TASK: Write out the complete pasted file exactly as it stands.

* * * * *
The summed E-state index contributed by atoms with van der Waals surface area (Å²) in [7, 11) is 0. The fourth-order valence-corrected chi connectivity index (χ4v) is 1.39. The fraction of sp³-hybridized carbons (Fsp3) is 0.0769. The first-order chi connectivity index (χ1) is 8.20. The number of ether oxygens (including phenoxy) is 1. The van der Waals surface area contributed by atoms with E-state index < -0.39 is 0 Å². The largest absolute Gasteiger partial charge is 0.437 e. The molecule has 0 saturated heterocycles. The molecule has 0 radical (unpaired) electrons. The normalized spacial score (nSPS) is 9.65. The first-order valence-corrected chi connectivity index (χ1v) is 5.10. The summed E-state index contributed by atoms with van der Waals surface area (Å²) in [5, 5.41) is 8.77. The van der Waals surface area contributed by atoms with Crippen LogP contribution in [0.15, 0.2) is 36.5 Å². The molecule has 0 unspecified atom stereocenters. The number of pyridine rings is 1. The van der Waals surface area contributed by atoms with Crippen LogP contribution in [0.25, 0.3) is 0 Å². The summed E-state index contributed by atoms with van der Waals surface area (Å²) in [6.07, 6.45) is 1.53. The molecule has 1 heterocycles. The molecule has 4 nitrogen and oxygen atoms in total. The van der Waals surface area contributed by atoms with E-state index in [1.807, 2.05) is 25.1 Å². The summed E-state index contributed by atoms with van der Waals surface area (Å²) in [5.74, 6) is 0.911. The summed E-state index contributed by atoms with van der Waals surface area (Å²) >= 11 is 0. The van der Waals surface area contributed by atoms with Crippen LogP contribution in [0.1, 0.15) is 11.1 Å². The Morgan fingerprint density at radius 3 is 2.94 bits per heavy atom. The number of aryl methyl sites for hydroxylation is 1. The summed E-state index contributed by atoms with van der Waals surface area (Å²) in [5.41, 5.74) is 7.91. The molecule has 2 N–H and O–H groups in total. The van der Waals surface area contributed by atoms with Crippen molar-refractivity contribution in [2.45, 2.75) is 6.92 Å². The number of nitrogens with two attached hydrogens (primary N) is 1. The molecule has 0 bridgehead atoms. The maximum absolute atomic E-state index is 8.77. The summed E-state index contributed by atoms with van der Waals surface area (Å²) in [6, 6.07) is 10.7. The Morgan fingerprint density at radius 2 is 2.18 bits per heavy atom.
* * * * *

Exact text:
The summed E-state index contributed by atoms with van der Waals surface area (Å²) in [7, 11) is 0. The fourth-order valence-corrected chi connectivity index (χ4v) is 1.39. The fraction of sp³-hybridized carbons (Fsp3) is 0.0769. The first-order chi connectivity index (χ1) is 8.20. The number of ether oxygens (including phenoxy) is 1. The van der Waals surface area contributed by atoms with E-state index < -0.39 is 0 Å². The largest absolute Gasteiger partial charge is 0.437 e. The molecule has 0 saturated heterocycles. The molecule has 0 radical (unpaired) electrons. The normalized spacial score (nSPS) is 9.65. The first-order valence-corrected chi connectivity index (χ1v) is 5.10. The summed E-state index contributed by atoms with van der Waals surface area (Å²) in [5, 5.41) is 8.77. The van der Waals surface area contributed by atoms with Crippen LogP contribution in [0.15, 0.2) is 36.5 Å². The molecule has 0 unspecified atom stereocenters. The number of pyridine rings is 1. The van der Waals surface area contributed by atoms with Crippen LogP contribution in [0.25, 0.3) is 0 Å². The summed E-state index contributed by atoms with van der Waals surface area (Å²) in [6.07, 6.45) is 1.53. The molecule has 1 heterocycles. The molecule has 4 nitrogen and oxygen atoms in total. The van der Waals surface area contributed by atoms with E-state index in [1.807, 2.05) is 25.1 Å². The summed E-state index contributed by atoms with van der Waals surface area (Å²) in [5.74, 6) is 0.911. The summed E-state index contributed by atoms with van der Waals surface area (Å²) >= 11 is 0. The van der Waals surface area contributed by atoms with Crippen LogP contribution in [0.1, 0.15) is 11.1 Å². The Morgan fingerprint density at radius 3 is 2.94 bits per heavy atom. The number of aryl methyl sites for hydroxylation is 1. The summed E-state index contributed by atoms with van der Waals surface area (Å²) in [5.41, 5.74) is 7.91. The molecule has 2 N–H and O–H groups in total. The van der Waals surface area contributed by atoms with Crippen molar-refractivity contribution in [2.45, 2.75) is 6.92 Å². The number of nitrogens with two attached hydrogens (primary N) is 1. The molecule has 0 bridgehead atoms. The maximum absolute atomic E-state index is 8.77. The summed E-state index contributed by atoms with van der Waals surface area (Å²) in [6, 6.07) is 10.7. The Morgan fingerprint density at radius 2 is 2.18 bits per heavy atom.